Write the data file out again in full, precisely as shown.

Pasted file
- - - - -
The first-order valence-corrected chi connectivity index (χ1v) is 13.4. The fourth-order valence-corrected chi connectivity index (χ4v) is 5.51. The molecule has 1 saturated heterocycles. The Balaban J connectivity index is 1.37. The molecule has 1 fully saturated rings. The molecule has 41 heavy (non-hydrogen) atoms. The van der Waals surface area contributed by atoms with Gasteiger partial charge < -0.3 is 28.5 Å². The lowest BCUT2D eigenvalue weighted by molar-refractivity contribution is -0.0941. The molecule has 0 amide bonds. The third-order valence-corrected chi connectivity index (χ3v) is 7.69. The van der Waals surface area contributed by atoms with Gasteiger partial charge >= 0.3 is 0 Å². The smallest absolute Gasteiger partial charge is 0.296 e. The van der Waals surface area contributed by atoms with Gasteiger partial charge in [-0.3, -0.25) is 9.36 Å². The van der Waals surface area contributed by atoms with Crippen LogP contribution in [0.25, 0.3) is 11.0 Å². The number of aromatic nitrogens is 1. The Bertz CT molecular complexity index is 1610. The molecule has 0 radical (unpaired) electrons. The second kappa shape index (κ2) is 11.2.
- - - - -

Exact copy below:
The first-order valence-corrected chi connectivity index (χ1v) is 13.4. The fourth-order valence-corrected chi connectivity index (χ4v) is 5.51. The molecule has 1 saturated heterocycles. The Balaban J connectivity index is 1.37. The molecule has 1 fully saturated rings. The molecule has 41 heavy (non-hydrogen) atoms. The van der Waals surface area contributed by atoms with Gasteiger partial charge < -0.3 is 28.5 Å². The lowest BCUT2D eigenvalue weighted by molar-refractivity contribution is -0.0941. The molecule has 0 amide bonds. The third-order valence-corrected chi connectivity index (χ3v) is 7.69. The van der Waals surface area contributed by atoms with Gasteiger partial charge >= 0.3 is 0 Å². The smallest absolute Gasteiger partial charge is 0.296 e. The van der Waals surface area contributed by atoms with Gasteiger partial charge in [-0.3, -0.25) is 9.36 Å². The van der Waals surface area contributed by atoms with Crippen LogP contribution in [0.25, 0.3) is 11.0 Å². The number of aromatic nitrogens is 1. The Bertz CT molecular complexity index is 1610. The molecule has 0 radical (unpaired) electrons. The second kappa shape index (κ2) is 11.2.